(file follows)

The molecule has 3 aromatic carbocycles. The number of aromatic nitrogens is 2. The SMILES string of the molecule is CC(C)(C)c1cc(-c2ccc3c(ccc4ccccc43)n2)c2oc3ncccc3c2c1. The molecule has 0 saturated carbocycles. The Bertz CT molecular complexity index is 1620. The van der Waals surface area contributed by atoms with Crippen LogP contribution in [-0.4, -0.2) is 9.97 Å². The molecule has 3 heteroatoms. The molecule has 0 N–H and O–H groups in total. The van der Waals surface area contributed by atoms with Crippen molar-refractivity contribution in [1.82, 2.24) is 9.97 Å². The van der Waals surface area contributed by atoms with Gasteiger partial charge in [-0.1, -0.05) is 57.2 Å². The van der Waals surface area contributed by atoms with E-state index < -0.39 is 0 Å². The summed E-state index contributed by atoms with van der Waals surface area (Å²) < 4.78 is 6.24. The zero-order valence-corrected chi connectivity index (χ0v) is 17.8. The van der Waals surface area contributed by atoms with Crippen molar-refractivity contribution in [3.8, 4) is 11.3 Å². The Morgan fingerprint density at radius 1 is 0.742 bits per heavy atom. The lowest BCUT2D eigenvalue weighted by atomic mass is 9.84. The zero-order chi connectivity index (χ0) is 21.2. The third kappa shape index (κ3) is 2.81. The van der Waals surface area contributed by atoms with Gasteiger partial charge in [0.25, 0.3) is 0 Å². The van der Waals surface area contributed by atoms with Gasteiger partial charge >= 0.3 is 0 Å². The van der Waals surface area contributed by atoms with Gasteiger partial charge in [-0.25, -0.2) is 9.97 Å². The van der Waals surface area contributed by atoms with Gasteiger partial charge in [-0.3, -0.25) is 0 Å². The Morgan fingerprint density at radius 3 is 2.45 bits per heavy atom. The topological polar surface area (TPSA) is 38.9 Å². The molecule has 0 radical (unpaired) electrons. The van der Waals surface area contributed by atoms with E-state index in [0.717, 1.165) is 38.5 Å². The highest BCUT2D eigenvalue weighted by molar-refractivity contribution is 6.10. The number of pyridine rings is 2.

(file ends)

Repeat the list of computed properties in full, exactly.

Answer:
The molecule has 3 aromatic carbocycles. The number of aromatic nitrogens is 2. The SMILES string of the molecule is CC(C)(C)c1cc(-c2ccc3c(ccc4ccccc43)n2)c2oc3ncccc3c2c1. The molecule has 0 saturated carbocycles. The Bertz CT molecular complexity index is 1620. The van der Waals surface area contributed by atoms with Crippen LogP contribution in [-0.4, -0.2) is 9.97 Å². The molecule has 3 heteroatoms. The molecule has 0 N–H and O–H groups in total. The van der Waals surface area contributed by atoms with Crippen molar-refractivity contribution in [1.82, 2.24) is 9.97 Å². The van der Waals surface area contributed by atoms with Gasteiger partial charge in [-0.1, -0.05) is 57.2 Å². The van der Waals surface area contributed by atoms with E-state index < -0.39 is 0 Å². The summed E-state index contributed by atoms with van der Waals surface area (Å²) < 4.78 is 6.24. The zero-order valence-corrected chi connectivity index (χ0v) is 17.8. The van der Waals surface area contributed by atoms with Crippen molar-refractivity contribution in [3.8, 4) is 11.3 Å². The Morgan fingerprint density at radius 1 is 0.742 bits per heavy atom. The lowest BCUT2D eigenvalue weighted by atomic mass is 9.84. The zero-order chi connectivity index (χ0) is 21.2. The third kappa shape index (κ3) is 2.81. The van der Waals surface area contributed by atoms with Gasteiger partial charge in [0.25, 0.3) is 0 Å². The van der Waals surface area contributed by atoms with Gasteiger partial charge >= 0.3 is 0 Å². The van der Waals surface area contributed by atoms with Gasteiger partial charge in [-0.25, -0.2) is 9.97 Å². The van der Waals surface area contributed by atoms with Gasteiger partial charge in [-0.3, -0.25) is 0 Å². The Morgan fingerprint density at radius 3 is 2.45 bits per heavy atom. The topological polar surface area (TPSA) is 38.9 Å². The molecule has 0 radical (unpaired) electrons. The van der Waals surface area contributed by atoms with E-state index in [0.717, 1.165) is 38.5 Å². The highest BCUT2D eigenvalue weighted by molar-refractivity contribution is 6.10. The number of pyridine rings is 2.